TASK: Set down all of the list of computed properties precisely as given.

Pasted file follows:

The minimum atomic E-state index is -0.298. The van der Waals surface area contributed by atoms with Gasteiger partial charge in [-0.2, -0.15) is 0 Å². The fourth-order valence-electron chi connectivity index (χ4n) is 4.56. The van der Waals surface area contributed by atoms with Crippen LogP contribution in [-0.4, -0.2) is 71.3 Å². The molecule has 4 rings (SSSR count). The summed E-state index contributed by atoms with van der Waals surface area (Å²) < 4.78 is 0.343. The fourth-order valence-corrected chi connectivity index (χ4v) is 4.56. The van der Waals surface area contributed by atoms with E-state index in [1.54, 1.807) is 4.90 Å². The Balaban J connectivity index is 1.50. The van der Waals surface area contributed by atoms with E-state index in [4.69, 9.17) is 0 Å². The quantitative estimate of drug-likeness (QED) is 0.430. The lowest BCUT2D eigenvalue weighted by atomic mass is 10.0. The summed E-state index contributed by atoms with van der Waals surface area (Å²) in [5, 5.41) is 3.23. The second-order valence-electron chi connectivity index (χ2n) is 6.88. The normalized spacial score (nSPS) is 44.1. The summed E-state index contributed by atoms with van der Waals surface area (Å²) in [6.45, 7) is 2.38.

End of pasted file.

The minimum atomic E-state index is -0.298. The van der Waals surface area contributed by atoms with Gasteiger partial charge in [-0.2, -0.15) is 0 Å². The fourth-order valence-electron chi connectivity index (χ4n) is 4.56. The van der Waals surface area contributed by atoms with Crippen LogP contribution in [-0.4, -0.2) is 71.3 Å². The molecule has 4 rings (SSSR count). The summed E-state index contributed by atoms with van der Waals surface area (Å²) < 4.78 is 0.343. The fourth-order valence-corrected chi connectivity index (χ4v) is 4.56. The van der Waals surface area contributed by atoms with E-state index in [1.54, 1.807) is 4.90 Å². The Balaban J connectivity index is 1.50. The van der Waals surface area contributed by atoms with E-state index in [4.69, 9.17) is 0 Å². The quantitative estimate of drug-likeness (QED) is 0.430. The lowest BCUT2D eigenvalue weighted by atomic mass is 10.0. The summed E-state index contributed by atoms with van der Waals surface area (Å²) in [5, 5.41) is 3.23. The second-order valence-electron chi connectivity index (χ2n) is 6.88. The normalized spacial score (nSPS) is 44.1. The summed E-state index contributed by atoms with van der Waals surface area (Å²) in [6.45, 7) is 2.38.